‘Don’t Take Me Home’ – Film Review


New documentary about the greatest moment in Welsh football history

There are long-suffering sports fans… and then there are followers of the Welsh national football team. Until last summer’s Euros, it had been almost 60 years since Wales had qualified for a major tournament. After decades of agonising near-misses, finally, in 2016, they made it. Don’t Take Me Home – named after the supporters’ chant that would become synonymous with the team’s unlikely successful run – tells the story of Wales’ giddy summer in France.

Award-winning Merthyr Tydfil documentary maker Jonny Owen pieces together match highlights, behind-the-scenes smartphone footage and new interviews with key figures. Likeable and articulate manager Chris Coleman takes the lead. It begins by going back further, revisiting the challenging circumstances surrounding his appointment following the shocking death in 2011 of former coach, and Coleman’s close friend, Gary Speed. It was a painful period, but one that would galvanise a group of players who would go on to make history.

In the competition five years later, Wales’ success was a classic, plucky-underdog sports story. It revisits their win over Slovakia in their opening match, the last ditch loss to England and their sensational performance against Russia on their way to topping the group, and ultimately an unlikely appearance in the last four against the tournament’s eventual winners Portugal. Of course, this wasn’t a real-life Miracle On Ice. When the thousands of fans – ‘The Red Wall’ – lined the streets of Cardiff to welcome the squad home, there was no trophy. But they’d jumped more than 100 places in the world rankings over four years and became the smallest country to ever reach the semi-final of a major tournament.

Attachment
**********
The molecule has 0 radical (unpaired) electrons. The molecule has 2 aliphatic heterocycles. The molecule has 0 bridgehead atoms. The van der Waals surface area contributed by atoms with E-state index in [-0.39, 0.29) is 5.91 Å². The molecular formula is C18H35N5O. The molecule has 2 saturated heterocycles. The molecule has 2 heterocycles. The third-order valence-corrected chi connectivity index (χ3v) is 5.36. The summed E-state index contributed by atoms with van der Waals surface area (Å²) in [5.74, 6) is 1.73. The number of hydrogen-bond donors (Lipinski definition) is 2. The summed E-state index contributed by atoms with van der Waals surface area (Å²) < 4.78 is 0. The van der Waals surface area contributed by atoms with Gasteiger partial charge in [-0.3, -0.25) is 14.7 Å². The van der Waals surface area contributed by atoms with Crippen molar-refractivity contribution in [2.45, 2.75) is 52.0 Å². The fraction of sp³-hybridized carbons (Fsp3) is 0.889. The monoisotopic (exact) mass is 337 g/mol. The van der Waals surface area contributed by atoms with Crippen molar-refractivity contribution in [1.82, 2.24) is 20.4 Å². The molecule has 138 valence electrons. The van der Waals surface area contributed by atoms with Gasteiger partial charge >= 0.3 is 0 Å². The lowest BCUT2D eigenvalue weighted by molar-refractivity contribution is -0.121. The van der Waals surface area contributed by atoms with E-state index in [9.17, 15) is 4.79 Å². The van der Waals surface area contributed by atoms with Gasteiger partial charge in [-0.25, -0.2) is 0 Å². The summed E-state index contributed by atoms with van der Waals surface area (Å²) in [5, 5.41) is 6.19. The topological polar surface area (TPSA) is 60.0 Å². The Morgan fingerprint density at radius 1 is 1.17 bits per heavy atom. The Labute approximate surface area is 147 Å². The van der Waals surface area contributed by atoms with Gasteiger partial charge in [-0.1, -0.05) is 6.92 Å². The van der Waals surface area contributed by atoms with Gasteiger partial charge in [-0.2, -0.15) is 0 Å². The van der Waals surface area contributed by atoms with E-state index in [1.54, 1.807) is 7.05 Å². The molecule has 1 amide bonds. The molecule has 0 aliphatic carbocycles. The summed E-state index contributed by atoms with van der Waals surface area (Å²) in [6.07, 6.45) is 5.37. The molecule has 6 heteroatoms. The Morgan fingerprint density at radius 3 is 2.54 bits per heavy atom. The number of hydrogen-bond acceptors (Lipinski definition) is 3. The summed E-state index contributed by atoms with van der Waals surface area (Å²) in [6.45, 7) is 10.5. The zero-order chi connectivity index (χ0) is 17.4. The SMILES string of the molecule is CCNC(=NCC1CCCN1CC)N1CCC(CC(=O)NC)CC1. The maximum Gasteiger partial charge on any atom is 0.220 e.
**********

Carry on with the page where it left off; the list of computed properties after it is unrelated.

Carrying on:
It was about pride and team spirit. The contagious joy in the film is seeing the stuff outside of the games: the small moments of the players bonding, Gareth Bale messing about on a golf buggy and captain Ashley Williams recalling how he’d watch Rocky IV on match day, plus the countless shots of fans having the time of their lives. It’s cheesy in parts, sure, but it’d struggle not to be. As one exhilarated supporter towards the end puts it: “We’ve taken too many hours off work, we’ve spent too much money, but do we care? No!”